Atsuko bent down and dipped one of the ladles under a stream of water that was flowing out under the dragon. She poured some water from the scoop into her right hand and brought it to her lips, and then used both hands to tip the ladle up so the remaining water would fall over her hands. She gestured for Caitlin and me to do the same. Fighting the nagging suspicion that I was doing it wrong, I cupped the water against my mouth, unsure of whether or not I was supposed to let it in. Was this really sanitary? I dismissed the thought, dumped my ladle over my hands, and then replaced it under the dragon’s watch.
We continued down the path until we reached a small Shinto shrine. A tattered rope hung down from the bells dangling from the roof. Behind it, there was an offering box with slots in it so that coins could slip through and fingers couldn’t. On the back wall people had crammed business cards into the pockets.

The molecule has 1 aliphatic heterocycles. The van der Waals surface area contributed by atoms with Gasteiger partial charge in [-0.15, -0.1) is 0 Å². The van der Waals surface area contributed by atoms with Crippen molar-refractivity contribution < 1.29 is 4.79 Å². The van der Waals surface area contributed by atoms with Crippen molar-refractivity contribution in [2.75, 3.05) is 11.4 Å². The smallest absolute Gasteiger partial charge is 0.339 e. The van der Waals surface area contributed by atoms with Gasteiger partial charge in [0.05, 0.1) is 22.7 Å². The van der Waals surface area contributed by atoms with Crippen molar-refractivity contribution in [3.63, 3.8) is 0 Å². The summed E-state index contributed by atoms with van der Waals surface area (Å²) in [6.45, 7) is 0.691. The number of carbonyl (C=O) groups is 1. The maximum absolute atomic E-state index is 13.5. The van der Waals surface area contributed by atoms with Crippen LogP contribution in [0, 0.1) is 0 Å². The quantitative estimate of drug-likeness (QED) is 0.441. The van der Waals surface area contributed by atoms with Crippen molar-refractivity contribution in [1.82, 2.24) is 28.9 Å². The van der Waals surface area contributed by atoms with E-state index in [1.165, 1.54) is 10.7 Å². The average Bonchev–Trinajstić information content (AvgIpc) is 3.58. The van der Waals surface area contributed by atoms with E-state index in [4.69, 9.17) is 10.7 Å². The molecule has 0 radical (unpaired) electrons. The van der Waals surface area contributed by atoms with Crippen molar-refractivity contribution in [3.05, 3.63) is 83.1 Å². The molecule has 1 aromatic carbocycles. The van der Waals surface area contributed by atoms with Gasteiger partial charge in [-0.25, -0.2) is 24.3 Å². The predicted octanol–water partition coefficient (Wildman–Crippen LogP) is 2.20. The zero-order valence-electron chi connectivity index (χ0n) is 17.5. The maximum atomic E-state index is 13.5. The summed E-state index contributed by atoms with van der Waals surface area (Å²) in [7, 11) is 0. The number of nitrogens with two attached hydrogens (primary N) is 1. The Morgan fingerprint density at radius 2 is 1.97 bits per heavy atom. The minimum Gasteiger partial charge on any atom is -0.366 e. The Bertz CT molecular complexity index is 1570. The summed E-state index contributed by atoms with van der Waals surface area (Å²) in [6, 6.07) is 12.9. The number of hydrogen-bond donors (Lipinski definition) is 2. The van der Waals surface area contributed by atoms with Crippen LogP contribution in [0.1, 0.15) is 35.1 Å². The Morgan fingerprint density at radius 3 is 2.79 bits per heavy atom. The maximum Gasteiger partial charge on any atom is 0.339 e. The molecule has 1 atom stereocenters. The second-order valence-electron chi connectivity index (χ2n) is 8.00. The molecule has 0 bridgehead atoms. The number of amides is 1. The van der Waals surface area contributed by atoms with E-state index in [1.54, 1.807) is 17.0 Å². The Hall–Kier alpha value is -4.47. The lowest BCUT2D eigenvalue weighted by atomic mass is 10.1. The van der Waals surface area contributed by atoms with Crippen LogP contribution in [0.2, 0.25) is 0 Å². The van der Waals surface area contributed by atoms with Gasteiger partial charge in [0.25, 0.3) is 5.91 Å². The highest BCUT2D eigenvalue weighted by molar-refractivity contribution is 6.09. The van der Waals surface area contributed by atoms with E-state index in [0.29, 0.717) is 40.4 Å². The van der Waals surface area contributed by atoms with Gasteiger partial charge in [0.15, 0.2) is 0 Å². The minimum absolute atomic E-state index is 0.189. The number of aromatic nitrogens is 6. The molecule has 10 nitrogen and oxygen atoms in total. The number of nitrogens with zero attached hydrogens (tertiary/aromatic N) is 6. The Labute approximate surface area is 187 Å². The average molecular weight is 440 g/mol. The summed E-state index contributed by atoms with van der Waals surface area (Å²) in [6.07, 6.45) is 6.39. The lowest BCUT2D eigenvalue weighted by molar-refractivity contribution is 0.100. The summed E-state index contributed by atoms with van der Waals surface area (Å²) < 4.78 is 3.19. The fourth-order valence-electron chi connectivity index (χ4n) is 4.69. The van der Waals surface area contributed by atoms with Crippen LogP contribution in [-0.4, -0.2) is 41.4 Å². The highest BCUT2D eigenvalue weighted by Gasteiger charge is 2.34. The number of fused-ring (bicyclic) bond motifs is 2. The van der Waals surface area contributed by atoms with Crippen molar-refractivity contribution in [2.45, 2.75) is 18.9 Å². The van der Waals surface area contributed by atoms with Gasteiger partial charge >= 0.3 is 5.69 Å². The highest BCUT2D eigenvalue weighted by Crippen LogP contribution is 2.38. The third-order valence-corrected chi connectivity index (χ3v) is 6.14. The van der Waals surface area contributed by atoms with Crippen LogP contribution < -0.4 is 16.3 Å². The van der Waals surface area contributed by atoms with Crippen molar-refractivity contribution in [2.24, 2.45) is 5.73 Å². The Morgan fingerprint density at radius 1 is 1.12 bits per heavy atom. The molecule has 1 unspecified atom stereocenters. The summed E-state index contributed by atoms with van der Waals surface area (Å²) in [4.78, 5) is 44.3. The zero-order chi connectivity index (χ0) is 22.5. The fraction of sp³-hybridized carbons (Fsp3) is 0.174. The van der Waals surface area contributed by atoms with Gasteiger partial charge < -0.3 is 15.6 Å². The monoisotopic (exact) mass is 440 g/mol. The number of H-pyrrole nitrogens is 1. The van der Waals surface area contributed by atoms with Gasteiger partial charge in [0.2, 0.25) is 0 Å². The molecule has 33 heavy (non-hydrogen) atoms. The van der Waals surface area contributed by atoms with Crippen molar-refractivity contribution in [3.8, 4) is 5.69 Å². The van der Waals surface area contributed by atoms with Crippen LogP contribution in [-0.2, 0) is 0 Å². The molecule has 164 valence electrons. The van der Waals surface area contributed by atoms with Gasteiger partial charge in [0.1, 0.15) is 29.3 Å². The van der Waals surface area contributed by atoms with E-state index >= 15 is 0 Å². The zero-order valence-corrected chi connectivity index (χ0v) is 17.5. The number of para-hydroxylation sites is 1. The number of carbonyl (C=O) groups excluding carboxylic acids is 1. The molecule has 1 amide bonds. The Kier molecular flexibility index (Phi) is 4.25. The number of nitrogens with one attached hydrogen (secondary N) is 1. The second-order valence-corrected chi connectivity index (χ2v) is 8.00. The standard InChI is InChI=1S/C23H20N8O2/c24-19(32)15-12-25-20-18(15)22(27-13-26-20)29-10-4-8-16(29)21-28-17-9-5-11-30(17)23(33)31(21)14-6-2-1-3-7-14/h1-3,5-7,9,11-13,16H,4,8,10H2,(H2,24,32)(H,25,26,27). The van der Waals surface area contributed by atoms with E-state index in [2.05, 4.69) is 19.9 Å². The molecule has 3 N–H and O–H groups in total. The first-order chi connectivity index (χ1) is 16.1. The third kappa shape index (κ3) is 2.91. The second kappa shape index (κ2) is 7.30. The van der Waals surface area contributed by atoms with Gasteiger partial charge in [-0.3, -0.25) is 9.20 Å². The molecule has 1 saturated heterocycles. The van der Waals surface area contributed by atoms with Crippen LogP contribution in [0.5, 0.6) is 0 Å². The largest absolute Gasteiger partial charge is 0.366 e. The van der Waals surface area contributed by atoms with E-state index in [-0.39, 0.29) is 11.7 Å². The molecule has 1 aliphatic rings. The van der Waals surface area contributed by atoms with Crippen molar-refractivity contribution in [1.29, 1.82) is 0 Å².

It seemed unusual to me that this shrine honored a business god, that it was the whole point of the shopping street. I thought of the passage in the Christian Bible where Christ enters a temple and is outraged that the merchants are selling their wares in what should be a sacred place. He rebuke them, saying that they have turned the temple into a “den of robbers,” yet here was a religion that used commerce to honor a god.
Atsuko tossed a five yen coin into the box and rang the bell. She pressed her palms together in a quick prayer, bowed, and then turned back to the Americans. We followed her down the path until we reached the main street again.